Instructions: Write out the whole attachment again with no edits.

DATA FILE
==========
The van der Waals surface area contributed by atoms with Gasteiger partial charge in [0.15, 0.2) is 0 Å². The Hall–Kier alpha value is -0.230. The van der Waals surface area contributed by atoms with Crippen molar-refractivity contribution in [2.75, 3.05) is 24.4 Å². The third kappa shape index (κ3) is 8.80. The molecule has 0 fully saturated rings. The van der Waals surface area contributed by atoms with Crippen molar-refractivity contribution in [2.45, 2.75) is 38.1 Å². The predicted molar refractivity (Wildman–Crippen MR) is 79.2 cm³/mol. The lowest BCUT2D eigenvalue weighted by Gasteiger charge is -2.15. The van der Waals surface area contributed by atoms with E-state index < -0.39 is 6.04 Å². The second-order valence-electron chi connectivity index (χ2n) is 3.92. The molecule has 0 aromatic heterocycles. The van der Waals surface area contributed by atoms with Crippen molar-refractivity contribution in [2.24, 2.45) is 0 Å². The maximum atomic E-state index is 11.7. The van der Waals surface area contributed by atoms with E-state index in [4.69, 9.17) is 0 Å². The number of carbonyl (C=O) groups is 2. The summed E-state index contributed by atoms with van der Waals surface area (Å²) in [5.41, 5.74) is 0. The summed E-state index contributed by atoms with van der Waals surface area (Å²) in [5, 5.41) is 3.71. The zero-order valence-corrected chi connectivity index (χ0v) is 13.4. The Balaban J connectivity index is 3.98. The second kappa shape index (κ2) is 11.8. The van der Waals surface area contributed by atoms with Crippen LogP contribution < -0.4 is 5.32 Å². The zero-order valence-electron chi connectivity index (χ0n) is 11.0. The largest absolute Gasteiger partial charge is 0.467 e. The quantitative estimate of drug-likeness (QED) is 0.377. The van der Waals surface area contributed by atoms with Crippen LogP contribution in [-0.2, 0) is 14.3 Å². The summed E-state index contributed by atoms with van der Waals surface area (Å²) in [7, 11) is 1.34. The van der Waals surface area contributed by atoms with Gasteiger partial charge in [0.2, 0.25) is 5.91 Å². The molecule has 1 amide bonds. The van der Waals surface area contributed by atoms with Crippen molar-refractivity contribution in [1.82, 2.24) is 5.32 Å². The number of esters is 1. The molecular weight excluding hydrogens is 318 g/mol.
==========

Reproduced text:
The van der Waals surface area contributed by atoms with Gasteiger partial charge in [0.15, 0.2) is 0 Å². The Hall–Kier alpha value is -0.230. The van der Waals surface area contributed by atoms with Crippen molar-refractivity contribution in [2.75, 3.05) is 24.4 Å². The third kappa shape index (κ3) is 8.80. The molecule has 0 fully saturated rings. The van der Waals surface area contributed by atoms with Crippen molar-refractivity contribution in [2.45, 2.75) is 38.1 Å². The predicted molar refractivity (Wildman–Crippen MR) is 79.2 cm³/mol. The lowest BCUT2D eigenvalue weighted by Gasteiger charge is -2.15. The van der Waals surface area contributed by atoms with E-state index < -0.39 is 6.04 Å². The second-order valence-electron chi connectivity index (χ2n) is 3.92. The molecule has 0 aromatic heterocycles. The van der Waals surface area contributed by atoms with Crippen molar-refractivity contribution in [2.24, 2.45) is 0 Å². The maximum atomic E-state index is 11.7. The van der Waals surface area contributed by atoms with E-state index in [4.69, 9.17) is 0 Å². The number of carbonyl (C=O) groups is 2. The summed E-state index contributed by atoms with van der Waals surface area (Å²) in [5.41, 5.74) is 0. The summed E-state index contributed by atoms with van der Waals surface area (Å²) in [5, 5.41) is 3.71. The zero-order valence-corrected chi connectivity index (χ0v) is 13.4. The Balaban J connectivity index is 3.98. The second kappa shape index (κ2) is 11.8. The van der Waals surface area contributed by atoms with Crippen LogP contribution < -0.4 is 5.32 Å². The zero-order valence-electron chi connectivity index (χ0n) is 11.0. The largest absolute Gasteiger partial charge is 0.467 e. The quantitative estimate of drug-likeness (QED) is 0.377. The van der Waals surface area contributed by atoms with Crippen LogP contribution in [-0.2, 0) is 14.3 Å². The summed E-state index contributed by atoms with van der Waals surface area (Å²) in [7, 11) is 1.34. The van der Waals surface area contributed by atoms with Gasteiger partial charge in [0.2, 0.25) is 5.91 Å². The molecule has 1 amide bonds. The van der Waals surface area contributed by atoms with Crippen molar-refractivity contribution in [1.82, 2.24) is 5.32 Å². The number of esters is 1. The molecular weight excluding hydrogens is 318 g/mol.